“Lamentation is too late” proclaims the moustachioed singer donning a fur jacket and pearl necklace, as I walk in on final rehearsals for Ena Brennan’s ‘Breathwork’ at Project Arts Centre. In this micro-operatic experience, I am already liking the brutal directness of the libretto, even if the audience seating looks a little sparse in the small studio space in Temple Yard, Dublin. “Just to warn you,” says one of the producers meeting me at the auditorium door, “it is a little intimate.”
The Project Arts Centre is home to Ireland’s contemporary arts and music scene. It boasts an impressive array of alumni throughout its 50-year history including actors Gabriel Byrne and Liam Neeson, and the early appearances of the Boomtown Rats and U2. Part Government and EU funding brought the former Dollard Print Works arts centre in Temple Bar back from irretrievable fire damage in the 1980s, placing it at the heart of Dublin’s cultural scene. This year, Project Arts Centre’s multi-functional spaces host six of the forty events billed in the Dublin Theatre Festival.
Breathwork opens the Festival. The 20-minute statement in response to the destruction of the world sees Irish National Opera’s Studio Artist composer Ena Brennan join forces with director British Composer Award-nominated writer, composer and director John McIlduff in a deeply unsettling piece that blurs the lines between audience and performer.
Eleven chairs are carefully positioned on the edge of a downlit ten-foot circle – the ‘poisonous well’ – makes this an incredibly intimate proposition for both singers and audience members alike David Poultney’s libretto combines 17th-century text with words from the book of Isiah. A bleak sense of resignation ensues throughout.
Looking away from proceedings isn’t an option. We have to watch performers and one another, at times looking one another in the eye in a way that is completely at odds with our natural state. In this way the audience are paying members of the cast, confronting the destruction wrought by society on the world which will eventually destroy us. No passengers here. Nor are there interval ice-creams to lighten the mood.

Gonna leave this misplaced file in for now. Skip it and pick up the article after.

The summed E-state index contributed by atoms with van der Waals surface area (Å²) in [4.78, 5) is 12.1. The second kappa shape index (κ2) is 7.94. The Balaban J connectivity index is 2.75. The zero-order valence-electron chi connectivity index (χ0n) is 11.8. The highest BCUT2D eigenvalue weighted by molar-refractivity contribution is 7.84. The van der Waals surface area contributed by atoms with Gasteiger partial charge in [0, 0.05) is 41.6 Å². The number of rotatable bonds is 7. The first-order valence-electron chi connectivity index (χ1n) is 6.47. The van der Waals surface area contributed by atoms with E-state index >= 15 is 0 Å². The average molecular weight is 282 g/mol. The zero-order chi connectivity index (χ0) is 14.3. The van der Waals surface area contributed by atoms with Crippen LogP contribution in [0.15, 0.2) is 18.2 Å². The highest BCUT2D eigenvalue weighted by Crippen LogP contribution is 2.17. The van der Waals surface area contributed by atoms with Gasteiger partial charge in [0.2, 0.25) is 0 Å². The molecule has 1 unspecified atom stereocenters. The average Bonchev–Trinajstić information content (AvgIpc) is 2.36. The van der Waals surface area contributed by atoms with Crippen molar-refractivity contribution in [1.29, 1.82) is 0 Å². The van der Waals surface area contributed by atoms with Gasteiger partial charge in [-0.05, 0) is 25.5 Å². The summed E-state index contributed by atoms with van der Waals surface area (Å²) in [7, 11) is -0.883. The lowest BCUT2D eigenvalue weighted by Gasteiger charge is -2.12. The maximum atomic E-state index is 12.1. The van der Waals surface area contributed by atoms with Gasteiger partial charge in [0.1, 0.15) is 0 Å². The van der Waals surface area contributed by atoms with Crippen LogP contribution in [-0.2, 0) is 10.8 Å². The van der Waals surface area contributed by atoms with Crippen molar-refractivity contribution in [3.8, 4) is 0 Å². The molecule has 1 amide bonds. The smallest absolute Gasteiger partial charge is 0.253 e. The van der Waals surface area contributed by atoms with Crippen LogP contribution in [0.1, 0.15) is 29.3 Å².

From time to time the three performers move around behind the audience, their voices sometimes indistinguishable from the sound coming from multiple speakers hidden in darkness throughout the wider studio space. This mildly hallucinatory experience is unsettling.
Brennan’s soundscape is tonal patchwork. Snatches of musical ideas emerge from around the studio via live voice and speakers and recorded sound effects, the score creating a desolate petrified landscape on the brink of extinction.
At Breathwork’s heart is a tender three-part song, weaving melodic lines that sigh with a sense of fear and regret. At this point, the audience looks down on the performers intertwined in the performance space only a metre or so away. Are we with them or consoling them? Do we look on in horror or with pity? That this proximity is so unsettling says something about the highly effective design, direction, and score.
In the beautifully concise Breathwork, the audience is pushed well-beyond their comfort zone, sitting on the edge of proceedings to confront a deeply uncomfortable reality. We have caused what we see in front of them. Among the thoughts and feelings that swarm about, regret and remorse are irrelevant here. As the voices falter all around and the ghosts disappear into the void, one potent question remains. Are you the kind of person who chooses to stand by or will you stand up?
Ena Brennan‘s obvious enthusiasm for composition (listen out for a podcast coming soon) makes the larger work she’s working on for Bregenzer Festspiele a tantalising prospect. The potent creativity evident in Breathwork won’t necessarily be directly referenced or utilised in the larger work for Bregenzer, but the resulting work is certain to be a distinctive calling card for the composer.